What about when Police Officer Joseph Weekly burst into the Detroit home of 7-year-old Aiyana Stanley-Jones’ grandmother and shot the girl to death as she slept on the couch? Weekly and other officers entered the home without a warrant, with a camera crew from the reality-TV crime drama First 48 right on their heels. Police were allegedly in pursuit of a murder suspect when they burst through the door, throwing a flash grenade that landed so close to Aiyana, it burned her blanket. There was no talk of justice then.

Oh, wait; yes there was.

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There were two hung juries in 2013 and 2014 before charges were dropped against Weekly in 2015 in the “interest of justice,” according to Wayne County Assistant Prosecutor Rob Moran. Judge Cynthia Gray Hathaway agreed.

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“It isn’t the judge’s decisions that caused these juries to not reach a decision,” she said. “But I can tell you this: If anyone is looking for a scapegoat for justice, then you’ve got one here as owner, coach and quarterback. … If someone needs a scapegoat for what’s happening here—and what’s happening here is justice—then put it on me.”

Justice in this country should not look like dead black children and the free white cops who killed them.

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Justice should be swift and sure.

Justice should be difficult and precise, no matter who it is for or against.

But most importantly, justice should look like justice—not a crude caricature carved with the rusted blade of racism that criminalizes and disposes of its victims to explain its very existence.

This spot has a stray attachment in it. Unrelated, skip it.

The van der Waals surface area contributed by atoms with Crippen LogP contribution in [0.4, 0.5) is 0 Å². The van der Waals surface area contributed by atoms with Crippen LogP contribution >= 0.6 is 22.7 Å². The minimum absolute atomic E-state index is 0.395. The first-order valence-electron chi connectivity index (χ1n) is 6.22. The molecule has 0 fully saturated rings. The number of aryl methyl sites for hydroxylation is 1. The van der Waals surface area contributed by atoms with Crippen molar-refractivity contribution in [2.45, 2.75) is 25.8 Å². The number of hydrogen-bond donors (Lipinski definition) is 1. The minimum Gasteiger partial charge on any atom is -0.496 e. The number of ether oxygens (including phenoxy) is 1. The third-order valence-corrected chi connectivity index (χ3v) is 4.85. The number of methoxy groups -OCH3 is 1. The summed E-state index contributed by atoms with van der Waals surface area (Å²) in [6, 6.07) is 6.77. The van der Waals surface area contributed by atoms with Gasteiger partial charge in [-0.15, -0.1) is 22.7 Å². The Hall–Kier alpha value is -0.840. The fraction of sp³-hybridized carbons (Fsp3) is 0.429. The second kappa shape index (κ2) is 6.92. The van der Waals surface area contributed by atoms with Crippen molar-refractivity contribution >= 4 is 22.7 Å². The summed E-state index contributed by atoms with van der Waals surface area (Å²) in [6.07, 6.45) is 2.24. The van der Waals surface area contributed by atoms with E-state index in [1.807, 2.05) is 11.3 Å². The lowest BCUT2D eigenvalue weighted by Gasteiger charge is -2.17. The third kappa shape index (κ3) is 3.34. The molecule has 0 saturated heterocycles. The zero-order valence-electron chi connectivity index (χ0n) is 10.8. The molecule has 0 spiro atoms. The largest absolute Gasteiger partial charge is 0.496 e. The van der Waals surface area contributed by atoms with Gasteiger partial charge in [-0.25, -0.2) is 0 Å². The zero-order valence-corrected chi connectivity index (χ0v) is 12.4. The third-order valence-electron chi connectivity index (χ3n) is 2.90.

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And in the case of Jeremy Mardis, justice looks like what it has always claimed to be.

There has been no chatter about the dangers officers face that give them the right to shoot first and ask questions later.

Stafford and Greenhouse were swiftly labeled “maniacs” and “murderers,” while their violent, white counterparts hide behind their shields as “public servants” and “heroes.” There has been no room left for ambiguous language like “alleged.”

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There has been no pathological generalization about white criminality, specifically that of white men, even though Christopher Few endangered his son’s life when he made the decision to flee police. There has been no discussion of “hands up” is a lie, as there was in the case of Michael Brown.

When Tamir was killed, Cleveland police attempted to blame him for his own death.

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Because how dare a black male child play with a toy that can be purchased at most major retailers in this country? How dare he be outside and free?

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Do you see the difference?

When activists talk about alliances and accomplices in seeking justice, we are saying: See our children as children. Understand that their lives matter, too. They matter just as much as Jeremy Mardis’.

No child deserves to die in as horrific and violent a way as Jeremy did. It does not matter whether police officers knew that Jeremy was in the car; they should not have recklessly endangered the lives of innocent people. We don’t need to know his father’s or his mother’s police record. We don’t need to know what his grades were in school or if he had any behavioral issues.

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All we need to know is that this is what happens when an unrestrained police force becomes the standard. This is what happens when law-enforcement officers play God with their guns.

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We who believe in justice often quote Audre Lorde, who stated, “The master’s tools will never dismantle the master’s house.”

No, these tools will continue to strengthen it, repair it when it seems on the verge of collapse and protect it from intruders, but they will never destroy it.

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What the tragedy of Jeremy Mardis makes clear is that all of our children—every, single, precious one of them—are trapped within its sturdy walls as it burns from the inside out.